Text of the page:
Let us remember the example of Job. His marital problems and his lengthy discourse of complaint against God would bar him as the main character of a “wholesome” Christian novel. Similarly, Samson would be barred, as would Naomi, who married a non-believer and created all kinds of problems for herself. Both Deborah and Lydia had work that took them outside the home: are they wholesome enough? I won’t even bring up Rahab and her line of work before becoming a believer! In fact, I can think of few men or women in the Bible who did not suffer some fall or who did not fit some unconventional role, yet they are presented all the same. The Bible, apparently, is not looking for role models so much as it is trying to convey the righteousness of God and His ability to transform His people.
The truth is that when we enter the Christian life, we ourselves are depraved sinners, newly saved, and our circumstances, whatever they are, have been touched by our depravity. As we carry out our Christian lives, we are progressively sanctified by the grace of God. Christian fiction that depicts model parents, model marriages, model children, model churches, ignores (or actually contradicts) the truth that the Christian life is a progress of being sanctified.
So I’m warning against adopting an insular attitude toward fiction. And I’m trying to proclaim what Christian fiction should be. But I’m not criticizing any particular book–only a mindless pursuit of a marketplace that depicts righteousness as somehow being inherent in Christian effort and Christian character, when actually it is inherent in our God, who increasingly conforms His people to the image of His Son.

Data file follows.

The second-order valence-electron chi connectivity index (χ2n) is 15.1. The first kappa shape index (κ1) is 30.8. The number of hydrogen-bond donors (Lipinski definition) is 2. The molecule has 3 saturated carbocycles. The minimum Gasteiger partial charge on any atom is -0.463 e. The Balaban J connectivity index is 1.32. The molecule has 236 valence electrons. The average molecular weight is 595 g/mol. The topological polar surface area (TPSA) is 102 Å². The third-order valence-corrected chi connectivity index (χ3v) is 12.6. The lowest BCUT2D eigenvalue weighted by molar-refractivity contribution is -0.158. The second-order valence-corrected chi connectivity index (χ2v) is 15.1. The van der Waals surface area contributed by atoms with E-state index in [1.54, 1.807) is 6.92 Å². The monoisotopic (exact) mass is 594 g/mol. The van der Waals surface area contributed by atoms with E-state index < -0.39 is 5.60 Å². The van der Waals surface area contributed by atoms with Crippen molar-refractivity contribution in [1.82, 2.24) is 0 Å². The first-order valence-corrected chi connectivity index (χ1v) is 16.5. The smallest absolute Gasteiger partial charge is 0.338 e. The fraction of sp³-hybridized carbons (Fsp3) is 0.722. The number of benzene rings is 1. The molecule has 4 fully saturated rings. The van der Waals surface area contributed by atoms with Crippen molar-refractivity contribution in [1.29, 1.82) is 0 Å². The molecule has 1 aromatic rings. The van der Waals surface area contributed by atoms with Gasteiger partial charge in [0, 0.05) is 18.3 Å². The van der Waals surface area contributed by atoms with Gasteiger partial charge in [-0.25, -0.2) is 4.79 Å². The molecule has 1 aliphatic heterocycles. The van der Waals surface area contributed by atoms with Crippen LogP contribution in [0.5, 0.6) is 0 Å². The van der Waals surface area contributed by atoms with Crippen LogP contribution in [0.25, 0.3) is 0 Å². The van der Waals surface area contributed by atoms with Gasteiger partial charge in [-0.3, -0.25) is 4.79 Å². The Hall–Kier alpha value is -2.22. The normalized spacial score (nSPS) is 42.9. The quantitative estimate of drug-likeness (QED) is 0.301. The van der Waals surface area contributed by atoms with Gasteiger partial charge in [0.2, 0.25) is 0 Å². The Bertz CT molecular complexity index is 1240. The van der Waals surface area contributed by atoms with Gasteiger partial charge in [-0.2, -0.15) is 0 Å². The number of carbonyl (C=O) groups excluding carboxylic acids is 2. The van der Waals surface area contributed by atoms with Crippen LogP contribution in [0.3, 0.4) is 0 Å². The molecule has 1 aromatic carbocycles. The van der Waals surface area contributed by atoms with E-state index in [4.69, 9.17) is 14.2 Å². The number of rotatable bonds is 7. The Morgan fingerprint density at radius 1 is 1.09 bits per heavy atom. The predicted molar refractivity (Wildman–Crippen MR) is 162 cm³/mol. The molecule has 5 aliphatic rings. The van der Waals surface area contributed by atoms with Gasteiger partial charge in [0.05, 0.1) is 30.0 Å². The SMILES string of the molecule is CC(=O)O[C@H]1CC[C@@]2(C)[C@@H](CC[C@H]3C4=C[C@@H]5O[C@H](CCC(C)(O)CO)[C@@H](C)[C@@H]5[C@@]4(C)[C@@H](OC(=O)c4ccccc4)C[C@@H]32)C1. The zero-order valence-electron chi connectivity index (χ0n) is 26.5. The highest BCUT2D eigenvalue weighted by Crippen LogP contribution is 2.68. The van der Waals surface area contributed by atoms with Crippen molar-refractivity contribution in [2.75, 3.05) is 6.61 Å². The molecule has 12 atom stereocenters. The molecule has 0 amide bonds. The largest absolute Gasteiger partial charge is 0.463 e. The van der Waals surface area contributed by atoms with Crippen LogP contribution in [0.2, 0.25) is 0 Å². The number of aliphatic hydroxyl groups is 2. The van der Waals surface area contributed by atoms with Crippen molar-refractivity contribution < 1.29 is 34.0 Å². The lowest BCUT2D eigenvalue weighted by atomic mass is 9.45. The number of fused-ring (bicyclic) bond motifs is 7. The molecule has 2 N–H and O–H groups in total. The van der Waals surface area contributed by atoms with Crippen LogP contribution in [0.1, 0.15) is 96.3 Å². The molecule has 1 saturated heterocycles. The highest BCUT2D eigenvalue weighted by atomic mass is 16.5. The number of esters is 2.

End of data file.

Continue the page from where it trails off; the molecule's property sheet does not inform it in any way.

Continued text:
Christian fiction has become much more diverse in the last several years, but there still is what I would call the standard story formula for Christian children’s fiction, and I think it will be familiar to people who have read even a few samples of Christian fiction for children and young adults.
- Much Christian fiction depicts Christian kids (from a two-parent family, of course) that are “good guys” and non-Christian kids that are “bad guys” (or at least not as good). This presentation is building an assumption in the young reader that somehow Christian kids are innately “good” as opposed to non-Christian kids who are “bad.” Such thinking is the exact ungodly influence that every one of us Christians fights: self-righteousness: viewing ourselves as good or deserving of God’s blessings.